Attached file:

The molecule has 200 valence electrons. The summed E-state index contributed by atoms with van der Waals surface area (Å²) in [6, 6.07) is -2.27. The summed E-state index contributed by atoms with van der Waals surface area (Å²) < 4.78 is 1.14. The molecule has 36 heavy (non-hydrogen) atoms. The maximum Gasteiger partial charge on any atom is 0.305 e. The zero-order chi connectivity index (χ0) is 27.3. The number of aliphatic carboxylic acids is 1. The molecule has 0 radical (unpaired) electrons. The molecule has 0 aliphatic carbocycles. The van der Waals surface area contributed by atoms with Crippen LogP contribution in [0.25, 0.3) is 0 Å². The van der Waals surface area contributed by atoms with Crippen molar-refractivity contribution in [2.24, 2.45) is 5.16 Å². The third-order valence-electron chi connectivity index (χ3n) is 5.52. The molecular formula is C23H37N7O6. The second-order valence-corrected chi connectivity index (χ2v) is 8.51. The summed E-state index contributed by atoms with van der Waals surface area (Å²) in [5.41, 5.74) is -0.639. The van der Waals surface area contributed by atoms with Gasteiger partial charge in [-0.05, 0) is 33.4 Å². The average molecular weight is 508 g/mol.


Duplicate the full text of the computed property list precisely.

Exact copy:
The molecule has 200 valence electrons. The summed E-state index contributed by atoms with van der Waals surface area (Å²) in [6, 6.07) is -2.27. The summed E-state index contributed by atoms with van der Waals surface area (Å²) < 4.78 is 1.14. The molecule has 36 heavy (non-hydrogen) atoms. The maximum Gasteiger partial charge on any atom is 0.305 e. The zero-order chi connectivity index (χ0) is 27.3. The number of aliphatic carboxylic acids is 1. The molecule has 0 radical (unpaired) electrons. The molecule has 0 aliphatic carbocycles. The van der Waals surface area contributed by atoms with Crippen LogP contribution in [0.25, 0.3) is 0 Å². The van der Waals surface area contributed by atoms with Crippen molar-refractivity contribution in [2.24, 2.45) is 5.16 Å². The third-order valence-electron chi connectivity index (χ3n) is 5.52. The molecular formula is C23H37N7O6. The second-order valence-corrected chi connectivity index (χ2v) is 8.51. The summed E-state index contributed by atoms with van der Waals surface area (Å²) in [5.41, 5.74) is -0.639. The van der Waals surface area contributed by atoms with Gasteiger partial charge in [-0.05, 0) is 33.4 Å². The average molecular weight is 508 g/mol.